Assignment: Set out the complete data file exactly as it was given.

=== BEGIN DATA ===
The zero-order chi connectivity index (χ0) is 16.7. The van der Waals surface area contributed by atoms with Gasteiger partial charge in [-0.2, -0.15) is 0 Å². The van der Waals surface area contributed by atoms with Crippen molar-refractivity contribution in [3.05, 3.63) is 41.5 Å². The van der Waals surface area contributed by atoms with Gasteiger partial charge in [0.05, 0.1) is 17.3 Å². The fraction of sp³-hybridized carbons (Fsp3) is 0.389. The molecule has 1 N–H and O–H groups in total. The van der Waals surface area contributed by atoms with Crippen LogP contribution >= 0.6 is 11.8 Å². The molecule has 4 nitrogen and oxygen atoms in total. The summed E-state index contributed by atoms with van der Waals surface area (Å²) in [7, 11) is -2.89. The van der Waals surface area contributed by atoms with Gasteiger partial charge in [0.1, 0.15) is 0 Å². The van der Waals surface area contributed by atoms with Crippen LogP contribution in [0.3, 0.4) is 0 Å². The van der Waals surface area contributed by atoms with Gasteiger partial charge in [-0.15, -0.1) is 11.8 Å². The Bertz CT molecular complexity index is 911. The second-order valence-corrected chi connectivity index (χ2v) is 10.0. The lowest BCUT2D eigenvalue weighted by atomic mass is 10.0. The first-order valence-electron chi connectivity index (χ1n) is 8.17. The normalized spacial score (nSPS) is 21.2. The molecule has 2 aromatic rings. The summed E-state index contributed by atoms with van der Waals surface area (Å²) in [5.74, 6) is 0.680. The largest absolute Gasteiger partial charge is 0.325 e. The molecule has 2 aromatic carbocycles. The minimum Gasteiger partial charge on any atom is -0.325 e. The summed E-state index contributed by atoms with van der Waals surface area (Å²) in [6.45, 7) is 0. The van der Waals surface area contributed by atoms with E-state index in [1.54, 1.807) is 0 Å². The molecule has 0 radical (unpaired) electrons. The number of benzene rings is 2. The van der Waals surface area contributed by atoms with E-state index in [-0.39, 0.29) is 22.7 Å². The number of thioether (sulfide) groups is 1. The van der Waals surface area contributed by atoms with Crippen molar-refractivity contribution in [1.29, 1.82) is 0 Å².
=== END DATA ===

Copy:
The zero-order chi connectivity index (χ0) is 16.7. The van der Waals surface area contributed by atoms with Gasteiger partial charge in [-0.2, -0.15) is 0 Å². The van der Waals surface area contributed by atoms with Crippen molar-refractivity contribution in [3.05, 3.63) is 41.5 Å². The van der Waals surface area contributed by atoms with Gasteiger partial charge in [0.05, 0.1) is 17.3 Å². The fraction of sp³-hybridized carbons (Fsp3) is 0.389. The molecule has 1 N–H and O–H groups in total. The van der Waals surface area contributed by atoms with Crippen LogP contribution >= 0.6 is 11.8 Å². The molecule has 4 nitrogen and oxygen atoms in total. The summed E-state index contributed by atoms with van der Waals surface area (Å²) in [7, 11) is -2.89. The van der Waals surface area contributed by atoms with Gasteiger partial charge in [0.1, 0.15) is 0 Å². The van der Waals surface area contributed by atoms with Crippen LogP contribution in [0.3, 0.4) is 0 Å². The van der Waals surface area contributed by atoms with Gasteiger partial charge in [-0.15, -0.1) is 11.8 Å². The Bertz CT molecular complexity index is 911. The second-order valence-corrected chi connectivity index (χ2v) is 10.0. The lowest BCUT2D eigenvalue weighted by atomic mass is 10.0. The first-order valence-electron chi connectivity index (χ1n) is 8.17. The normalized spacial score (nSPS) is 21.2. The molecule has 2 aromatic rings. The summed E-state index contributed by atoms with van der Waals surface area (Å²) in [5.74, 6) is 0.680. The largest absolute Gasteiger partial charge is 0.325 e. The molecule has 2 aromatic carbocycles. The minimum Gasteiger partial charge on any atom is -0.325 e. The summed E-state index contributed by atoms with van der Waals surface area (Å²) in [6.45, 7) is 0. The van der Waals surface area contributed by atoms with E-state index in [1.54, 1.807) is 0 Å². The molecule has 0 radical (unpaired) electrons. The number of benzene rings is 2. The van der Waals surface area contributed by atoms with E-state index in [-0.39, 0.29) is 22.7 Å². The number of thioether (sulfide) groups is 1. The van der Waals surface area contributed by atoms with Crippen molar-refractivity contribution in [1.29, 1.82) is 0 Å².